One year later, I'd picked up a D7000, with a much faster AF system, and much denser sensor field with 39 focus points. I didn't buy any glass with it, just the body, and found it nailing focus with my same lenses at least twice as fast as the D5000. I also learned to use and practiced with the 3D tracking before I went to the show, and used it. 1400 frames over two days, and not one missed focus!!!

If you're seeing multiple points in the viewfinder, then you're not in 3D tracking. It only shows one active sensor, and whatever that one sensor locks onto when you half-press will be tracked and stay in focus, even if it moves around the viewscreen. You can see the camera selecting adjacent sensors to keep one on top of that object. The camera does not decide where the initial focus is, you do, by aiming the camera so the sensor is on the subject you want. You will NOT see more than one sensor active at any time in 3D tracking. The only "nonsense" you have to do before the half-press is aim so that the focus point is on your subject.... no different than AF-S for still life photography.

That said, if your subject is not significantly different in appearance than what's behind it, or simply too small in the frame, the tracking can be fooled and will shift its lock onto the background. I can't use 3D tracking for bird-in-flight photography, for example, unless the birds are well up out of the trees, or quite close. There is a menu adjustment for how long a delay the camera will have before shifting focus a significant distance, which is meant to address that issue, but for BIFs I haven't found a good balance. Birds are just too close to the same colors as the background, offering the sensors no contrast.

It's worth a shot for the OP if it's not something he's tried.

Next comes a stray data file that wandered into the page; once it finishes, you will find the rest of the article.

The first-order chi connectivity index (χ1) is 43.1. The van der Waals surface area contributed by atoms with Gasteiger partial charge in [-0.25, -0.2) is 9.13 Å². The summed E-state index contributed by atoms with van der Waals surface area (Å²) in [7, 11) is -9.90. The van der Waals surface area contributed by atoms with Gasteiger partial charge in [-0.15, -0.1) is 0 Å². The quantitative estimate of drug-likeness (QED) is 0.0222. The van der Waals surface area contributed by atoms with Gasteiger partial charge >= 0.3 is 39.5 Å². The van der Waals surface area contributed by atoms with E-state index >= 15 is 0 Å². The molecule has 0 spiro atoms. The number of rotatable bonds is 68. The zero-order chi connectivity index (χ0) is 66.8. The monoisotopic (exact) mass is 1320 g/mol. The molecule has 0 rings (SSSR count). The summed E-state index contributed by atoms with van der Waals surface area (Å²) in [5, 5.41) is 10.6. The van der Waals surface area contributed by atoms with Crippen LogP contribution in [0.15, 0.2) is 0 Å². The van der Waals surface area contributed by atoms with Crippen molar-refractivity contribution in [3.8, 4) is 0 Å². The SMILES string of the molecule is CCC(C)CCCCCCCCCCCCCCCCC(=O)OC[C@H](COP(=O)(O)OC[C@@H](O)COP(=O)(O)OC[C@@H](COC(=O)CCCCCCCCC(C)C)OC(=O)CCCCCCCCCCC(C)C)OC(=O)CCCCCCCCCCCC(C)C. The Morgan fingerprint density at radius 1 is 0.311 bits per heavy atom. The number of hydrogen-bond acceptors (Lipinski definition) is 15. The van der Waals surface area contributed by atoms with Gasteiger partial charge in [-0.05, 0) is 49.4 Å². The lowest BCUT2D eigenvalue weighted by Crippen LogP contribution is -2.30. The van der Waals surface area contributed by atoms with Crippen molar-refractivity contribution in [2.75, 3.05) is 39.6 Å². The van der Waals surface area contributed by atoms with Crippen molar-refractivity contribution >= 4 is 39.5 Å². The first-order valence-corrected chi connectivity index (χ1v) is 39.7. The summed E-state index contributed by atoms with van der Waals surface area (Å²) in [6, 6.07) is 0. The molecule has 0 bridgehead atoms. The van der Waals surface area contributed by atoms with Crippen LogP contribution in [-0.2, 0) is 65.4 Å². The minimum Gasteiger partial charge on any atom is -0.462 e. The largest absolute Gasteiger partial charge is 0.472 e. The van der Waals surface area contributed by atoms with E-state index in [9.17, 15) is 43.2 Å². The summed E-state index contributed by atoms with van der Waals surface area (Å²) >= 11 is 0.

wezza13

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With my D5000 at the Blue Angels end-of-season air show in 2011, I had a throw-away-due-to-out-of-focus rate of about 45 percent. The camera was not quick to focus, had only 11 focus points, and while 3D tracking was a selectable option, the small number of points and the distance between them had me thinking like you..... why the heck do they even offer this nonsense as an option? I wasn't trying to use it at the air show, or I would have had a higher throw-away rate.

One year later, I'd picked up a D7000, with a much faster AF system, and much denser sensor field with 39 focus points. I didn't buy any glass with it, just the body, and found it nailing focus with my same lenses at least twice as fast as the D5000. I also learned to use and practiced with the 3D tracking before I went to the show, and used it. 1400 frames over two days, and not one missed focus!!!

If you're seeing multiple points in the viewfinder, then you're not in 3D tracking. It only shows one active sensor, and whatever that one sensor locks onto when you half-press will be tracked and stay in focus, even if it moves around the viewscreen. You can see the camera selecting adjacent sensors to keep one on top of that object. The camera does not decide where the initial focus is, you do, by aiming the camera so the sensor is on the subject you want. You will NOT see more than one sensor active at any time in 3D tracking. The only "nonsense" you have to do before the half-press is aim so that the focus point is on your subject.... no different than AF-S for still life photography.

That said, if your subject is not significantly different in appearance than what's behind it, or simply too small in the frame, the tracking can be fooled and will shift its lock onto the background. I can't use 3D tracking for bird-in-flight photography, for example, unless the birds are well up out of the trees, or quite close. There is a menu adjustment for how long a delay the camera will have before shifting focus a significant distance, which is meant to address that issue, but for BIFs I haven't found a good balance. Birds are just too close to the same colors as the background, offering the sensors no contrast.

It's worth a shot for the OP if it's not something he's tried.

This sounds like fantastic advice, I'm going to go try the 3d tracking on my 7000 and 600 this afternoon and see how it is.

Cheers! :)